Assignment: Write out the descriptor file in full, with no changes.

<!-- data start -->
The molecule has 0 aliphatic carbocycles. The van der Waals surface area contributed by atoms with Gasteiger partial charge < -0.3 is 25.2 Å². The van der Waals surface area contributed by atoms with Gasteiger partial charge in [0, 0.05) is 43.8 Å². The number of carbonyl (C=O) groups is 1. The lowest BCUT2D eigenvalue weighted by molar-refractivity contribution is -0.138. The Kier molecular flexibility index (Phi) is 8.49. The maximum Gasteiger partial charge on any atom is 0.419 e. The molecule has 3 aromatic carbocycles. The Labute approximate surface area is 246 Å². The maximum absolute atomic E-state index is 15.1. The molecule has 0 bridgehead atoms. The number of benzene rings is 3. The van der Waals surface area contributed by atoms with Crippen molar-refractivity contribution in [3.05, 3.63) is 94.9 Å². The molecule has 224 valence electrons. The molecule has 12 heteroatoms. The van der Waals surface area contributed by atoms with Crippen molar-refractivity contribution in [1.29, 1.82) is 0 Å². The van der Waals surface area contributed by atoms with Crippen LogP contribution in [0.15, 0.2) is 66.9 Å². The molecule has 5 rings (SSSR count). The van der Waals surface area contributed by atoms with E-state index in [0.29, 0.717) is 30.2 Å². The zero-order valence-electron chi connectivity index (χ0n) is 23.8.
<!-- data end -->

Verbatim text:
The molecule has 0 aliphatic carbocycles. The van der Waals surface area contributed by atoms with Gasteiger partial charge < -0.3 is 25.2 Å². The van der Waals surface area contributed by atoms with Gasteiger partial charge in [0, 0.05) is 43.8 Å². The number of carbonyl (C=O) groups is 1. The lowest BCUT2D eigenvalue weighted by molar-refractivity contribution is -0.138. The Kier molecular flexibility index (Phi) is 8.49. The maximum Gasteiger partial charge on any atom is 0.419 e. The molecule has 3 aromatic carbocycles. The Labute approximate surface area is 246 Å². The maximum absolute atomic E-state index is 15.1. The molecule has 0 bridgehead atoms. The number of benzene rings is 3. The van der Waals surface area contributed by atoms with Crippen molar-refractivity contribution in [3.05, 3.63) is 94.9 Å². The molecule has 224 valence electrons. The molecule has 12 heteroatoms. The van der Waals surface area contributed by atoms with Crippen molar-refractivity contribution in [1.29, 1.82) is 0 Å². The van der Waals surface area contributed by atoms with Crippen LogP contribution in [0.15, 0.2) is 66.9 Å². The molecule has 5 rings (SSSR count). The van der Waals surface area contributed by atoms with E-state index in [0.29, 0.717) is 30.2 Å². The zero-order valence-electron chi connectivity index (χ0n) is 23.8.